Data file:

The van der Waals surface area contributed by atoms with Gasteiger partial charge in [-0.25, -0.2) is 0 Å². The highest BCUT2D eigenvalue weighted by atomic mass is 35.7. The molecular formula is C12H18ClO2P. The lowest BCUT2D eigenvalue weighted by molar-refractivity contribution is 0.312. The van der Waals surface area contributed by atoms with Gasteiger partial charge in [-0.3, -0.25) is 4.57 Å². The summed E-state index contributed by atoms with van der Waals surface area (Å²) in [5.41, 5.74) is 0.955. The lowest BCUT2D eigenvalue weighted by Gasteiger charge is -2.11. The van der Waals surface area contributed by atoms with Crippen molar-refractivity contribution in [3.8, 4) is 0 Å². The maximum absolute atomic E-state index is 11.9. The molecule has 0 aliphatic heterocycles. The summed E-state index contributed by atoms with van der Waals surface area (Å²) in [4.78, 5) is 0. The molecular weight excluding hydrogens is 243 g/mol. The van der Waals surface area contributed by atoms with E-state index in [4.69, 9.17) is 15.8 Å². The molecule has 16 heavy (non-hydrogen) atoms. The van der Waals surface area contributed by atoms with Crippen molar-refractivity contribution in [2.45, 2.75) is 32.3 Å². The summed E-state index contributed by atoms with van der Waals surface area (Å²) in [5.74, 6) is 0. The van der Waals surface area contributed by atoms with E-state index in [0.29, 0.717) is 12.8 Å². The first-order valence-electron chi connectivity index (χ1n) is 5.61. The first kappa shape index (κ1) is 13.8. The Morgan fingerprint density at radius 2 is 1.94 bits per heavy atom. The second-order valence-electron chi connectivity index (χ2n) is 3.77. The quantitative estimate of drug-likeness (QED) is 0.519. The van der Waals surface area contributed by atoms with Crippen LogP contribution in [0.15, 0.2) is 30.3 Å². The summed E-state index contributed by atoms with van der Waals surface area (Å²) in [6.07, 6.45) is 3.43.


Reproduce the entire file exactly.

The van der Waals surface area contributed by atoms with Gasteiger partial charge in [-0.25, -0.2) is 0 Å². The highest BCUT2D eigenvalue weighted by atomic mass is 35.7. The molecular formula is C12H18ClO2P. The lowest BCUT2D eigenvalue weighted by molar-refractivity contribution is 0.312. The van der Waals surface area contributed by atoms with Gasteiger partial charge in [-0.3, -0.25) is 4.57 Å². The summed E-state index contributed by atoms with van der Waals surface area (Å²) in [5.41, 5.74) is 0.955. The lowest BCUT2D eigenvalue weighted by Gasteiger charge is -2.11. The van der Waals surface area contributed by atoms with Crippen molar-refractivity contribution in [3.8, 4) is 0 Å². The maximum absolute atomic E-state index is 11.9. The molecule has 0 aliphatic heterocycles. The summed E-state index contributed by atoms with van der Waals surface area (Å²) in [4.78, 5) is 0. The molecular weight excluding hydrogens is 243 g/mol. The van der Waals surface area contributed by atoms with E-state index in [4.69, 9.17) is 15.8 Å². The molecule has 16 heavy (non-hydrogen) atoms. The van der Waals surface area contributed by atoms with Crippen molar-refractivity contribution in [2.45, 2.75) is 32.3 Å². The summed E-state index contributed by atoms with van der Waals surface area (Å²) in [5.74, 6) is 0. The van der Waals surface area contributed by atoms with E-state index in [0.29, 0.717) is 12.8 Å². The first-order valence-electron chi connectivity index (χ1n) is 5.61. The first kappa shape index (κ1) is 13.8. The Morgan fingerprint density at radius 2 is 1.94 bits per heavy atom. The second-order valence-electron chi connectivity index (χ2n) is 3.77. The quantitative estimate of drug-likeness (QED) is 0.519. The van der Waals surface area contributed by atoms with Crippen LogP contribution in [0.15, 0.2) is 30.3 Å². The summed E-state index contributed by atoms with van der Waals surface area (Å²) in [6.07, 6.45) is 3.43.